Shinko 705 on top, new Continental TKC70 mounted to front wheel on bottom...
Handling immediately improved - I can steer the moto with knee inputs now (at least, that's how I think of it kinesthetically). Slow-speed handling in parking lots and doing figure-eights is more predictable, and the new tire is much more responsive to forward/back movement and I can lean forward to flick the front into a quicker turn at road intersections. I still need to do some gravel riding to check that, but the university had the gravel parking lots locked down for an ACC football game on Saturday (Wait, what? Only family groups allowed in the stadium, but maybe they are trying to discourage tailgating parties).
Another benefit: I moved the Triumph-style front fender mounting from the triple clamp down to the fork brace last month, and a side effect with the large Shinko tread blocks was a mild air-raid siren effect at speed. The block gaps interacted with the fender and mount to make a wooooooooo sound that increased in pitch as speed climbed. The TKC70 stopped the sound.
Anyone want a slightly-broken-in 110/90-19 Shinko 705 radial?
If you spend much time poking around builder websites, Pinterist, etc., there seems to be a 'code' for building hipster-scrambler-tracker motorcycles. But the code for these stylized projects is biased away from the practicality that inspired the trend. UK riders started racing cross-country "scrambler" races on street bikes because that was what was available; but these 1950s motorcycles were heavily modified to complete the muddy and steep courses. Stripped down frames and equipment, high fenders (or no fenders), high exhaust routing, and suspension tweaks from the competitive scrambler culture that spilled over into everyday life when riders used their racing bike as daily transportation. When recovering post-WWII-economy young adults widely adopted motorcycles, customization accelerated and branched into scrambler, cafe racer, and tracker styles.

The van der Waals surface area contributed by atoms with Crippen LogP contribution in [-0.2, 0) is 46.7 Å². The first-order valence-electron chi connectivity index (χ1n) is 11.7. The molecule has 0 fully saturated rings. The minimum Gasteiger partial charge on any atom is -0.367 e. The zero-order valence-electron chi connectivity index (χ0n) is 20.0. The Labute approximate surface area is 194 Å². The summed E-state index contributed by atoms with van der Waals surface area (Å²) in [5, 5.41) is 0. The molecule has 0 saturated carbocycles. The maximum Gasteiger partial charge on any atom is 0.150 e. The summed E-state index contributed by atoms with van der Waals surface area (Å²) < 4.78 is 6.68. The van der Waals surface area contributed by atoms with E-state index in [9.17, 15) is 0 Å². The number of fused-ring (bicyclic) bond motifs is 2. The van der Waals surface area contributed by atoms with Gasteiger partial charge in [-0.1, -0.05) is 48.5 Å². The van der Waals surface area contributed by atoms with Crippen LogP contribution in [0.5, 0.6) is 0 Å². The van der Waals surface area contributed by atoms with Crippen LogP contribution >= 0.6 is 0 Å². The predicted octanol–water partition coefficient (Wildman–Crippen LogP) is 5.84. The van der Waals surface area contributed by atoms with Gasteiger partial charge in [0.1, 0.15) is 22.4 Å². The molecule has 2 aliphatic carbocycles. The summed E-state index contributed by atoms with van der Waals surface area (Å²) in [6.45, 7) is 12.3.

Motorcycle customizers in the past decade were inspired by these historical mods, and applied them to restorations that became widely adopted through internet sharing of builder stories with striking photography. But many of these bike-photo-porn projects aren't practical motorcycles... they're art. It's not much of a scrambler if you start with a street bike and then remove suspension travel.
Photo shoots have become further styled, removing mirrors (unless they are bar-end or under the handlebars) and license plates/mounts.
I believe the true descendant of the scrambler is the dual-sport motorcycle. When my project went off the rails from simply making the bike run again, I wanted to keep the modern improvements of the DR650 (well, I guess 'modern' is arguable now that it's 24 years old), and mix in some aesthetics that would resonate with scramblers and the later enduro bikes of the 1970s. A motorcycle that's practical for commuting, errands, and travel across a range of weather and terrain, but also made me smile when I saw it.